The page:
Cannabinoid Receptor Type 2 is Upregulated in Synovium following Joint Injury and Mediates Anti-Inflammatory Effects in Synovial Fibroblasts and Macrophages
Objective: Joint injury-induced perturbations to the endocannabinoid system (ECS), a regulator of both inflammation and nociception, remain largely uncharacterized. We employed a mouse model of ACL rupture to assess alterations to nociception, inflammation, and the ECS while using in vitro models to determine whether CB2 agonism can mitigate inflammatory signaling in macrophages and fibroblast-like synoviocytes (FLS).
Design: Mice underwent noninvasive ACL rupture (ACLR) via tibial compression-based loading. Nociception was measured longitudinally using mechanical allodynia and knee hyperalgesia testing. Synovitis was assessed using histological scoring and histomorphometry. Gene and protein markers of inflammation were characterized in whole joints and synovium. Immunohistochemistry assessed injury-induced alterations to CB1+, CB2+, and F4/80+ cells in synovium. To assess whether CB2 agonism can inhibit pro-inflammatory macrophage polarization, murine bone marrow-derived macrophages (mBMDM) were stimulated with IL-1β or conditioned medium from IL-1β-treated FLS and treated with vehicle (DMSO), the CB2 agonist HU308, or cannabidiol (CBD). Macrophage polarization was assessed as the ratio of M1-associated (IL1b, MMP1b, and IL6) to M2-associated (IL10, IL4, and CD206) gene expression. Human FLS (hFLS) isolated from synovial tissue of OA patients were treated with vehicle (DMSO) or HU308 following TNF-α or IL-1β stimulation to assess inhibition of catabolic/inflammatory gene expression.
Results: ACLR induces synovitis, progressively-worsening PTOA severity, and an immediate and sustained increase in both mechanical allodynia and knee hyperalgesia, which persist beyond the resolution of molecular inflammation. Enrichment of CB2, but not CB1, was observed in ACLR synovium at 3d, 14d, and 28d, and CB2 was found to be associated with F4/80 (+) cells, which are increased in number in ACLR synovium at all time points. The CB2 agonist HU308 strongly inhibited mBMDM M1-type polarization following stimulation with either IL-1β or conditioned medium from IL-1β-treated mFLS, which was characterized by reductions in Il1b, Mmp1b, and Il6 and increases in Cd206 gene expression. Cannabidiol similarly inhibited IL-1β-induced mBMDM M1 polarization via a reduction in Il1b and an increase in Cd206 and Il4 gene expression. Lastly, in OA hFLS, HU308 treatment inhibited IL-1β-induced CCL2, MMP1, MMP3, and IL6 expression and further inhibited TNF-α-induced CCL2, MMP1, and GMCSF expression, demonstrating human OA-relevant anti-inflammatory effects by targeting CB2.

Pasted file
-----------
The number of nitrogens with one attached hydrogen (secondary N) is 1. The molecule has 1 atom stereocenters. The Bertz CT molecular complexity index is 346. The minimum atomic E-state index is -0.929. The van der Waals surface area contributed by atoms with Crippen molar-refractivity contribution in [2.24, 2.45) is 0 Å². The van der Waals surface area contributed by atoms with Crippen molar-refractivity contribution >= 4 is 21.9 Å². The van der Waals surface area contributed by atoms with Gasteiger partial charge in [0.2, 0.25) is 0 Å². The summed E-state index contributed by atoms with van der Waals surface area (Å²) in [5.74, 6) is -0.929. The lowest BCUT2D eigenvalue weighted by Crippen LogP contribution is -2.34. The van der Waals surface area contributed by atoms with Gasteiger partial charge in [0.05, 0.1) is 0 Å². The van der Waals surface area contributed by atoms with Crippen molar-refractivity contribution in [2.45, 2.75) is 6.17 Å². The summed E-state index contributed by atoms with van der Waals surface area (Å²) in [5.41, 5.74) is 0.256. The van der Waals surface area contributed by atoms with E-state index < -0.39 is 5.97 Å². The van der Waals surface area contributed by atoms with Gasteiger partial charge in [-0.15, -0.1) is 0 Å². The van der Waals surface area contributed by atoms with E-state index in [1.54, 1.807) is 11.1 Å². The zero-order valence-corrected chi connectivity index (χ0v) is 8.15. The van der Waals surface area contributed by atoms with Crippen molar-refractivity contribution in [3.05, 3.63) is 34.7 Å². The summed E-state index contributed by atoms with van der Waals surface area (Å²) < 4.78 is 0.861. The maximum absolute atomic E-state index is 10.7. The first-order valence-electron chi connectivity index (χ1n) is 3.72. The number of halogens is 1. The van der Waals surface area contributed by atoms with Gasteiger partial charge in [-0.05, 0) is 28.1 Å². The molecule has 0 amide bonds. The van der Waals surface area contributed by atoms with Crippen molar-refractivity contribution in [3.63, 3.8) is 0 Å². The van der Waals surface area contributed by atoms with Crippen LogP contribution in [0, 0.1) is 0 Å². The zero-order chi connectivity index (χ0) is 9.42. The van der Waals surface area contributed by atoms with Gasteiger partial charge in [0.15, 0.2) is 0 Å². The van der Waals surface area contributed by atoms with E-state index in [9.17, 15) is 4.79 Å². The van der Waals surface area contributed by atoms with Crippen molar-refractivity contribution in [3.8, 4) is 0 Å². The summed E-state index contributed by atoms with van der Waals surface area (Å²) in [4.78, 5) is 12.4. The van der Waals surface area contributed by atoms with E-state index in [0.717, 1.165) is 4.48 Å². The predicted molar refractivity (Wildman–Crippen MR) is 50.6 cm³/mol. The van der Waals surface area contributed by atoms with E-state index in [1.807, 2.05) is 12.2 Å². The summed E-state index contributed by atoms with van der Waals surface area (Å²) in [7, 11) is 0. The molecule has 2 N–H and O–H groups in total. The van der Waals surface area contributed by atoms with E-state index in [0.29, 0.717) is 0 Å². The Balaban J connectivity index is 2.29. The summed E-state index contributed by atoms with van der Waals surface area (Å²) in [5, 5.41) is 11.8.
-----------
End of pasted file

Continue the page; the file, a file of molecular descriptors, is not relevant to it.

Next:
Conclusions: Joint injury perturbs the intra-articular ECS, characterized by an increase in synovial F4/80(+) cells, which express CB2, but not CB1. Targeting CB2 in murine macrophages and human FLS induced potent anti-inflammatory and anti-catabolic effects, which indicates that the CB2 receptor plays a key role in regulating inflammatory signaling in the two primary effector cells in the synovium. The intraarticular ECS is therefore a potential therapeutic target for blocking pathological inflammation in future disease-modifying PTOA treatments.
Keywords: Endocannabinoid System; Macrophage; Nociception; Post-traumatic osteoarthritis; Synovitis.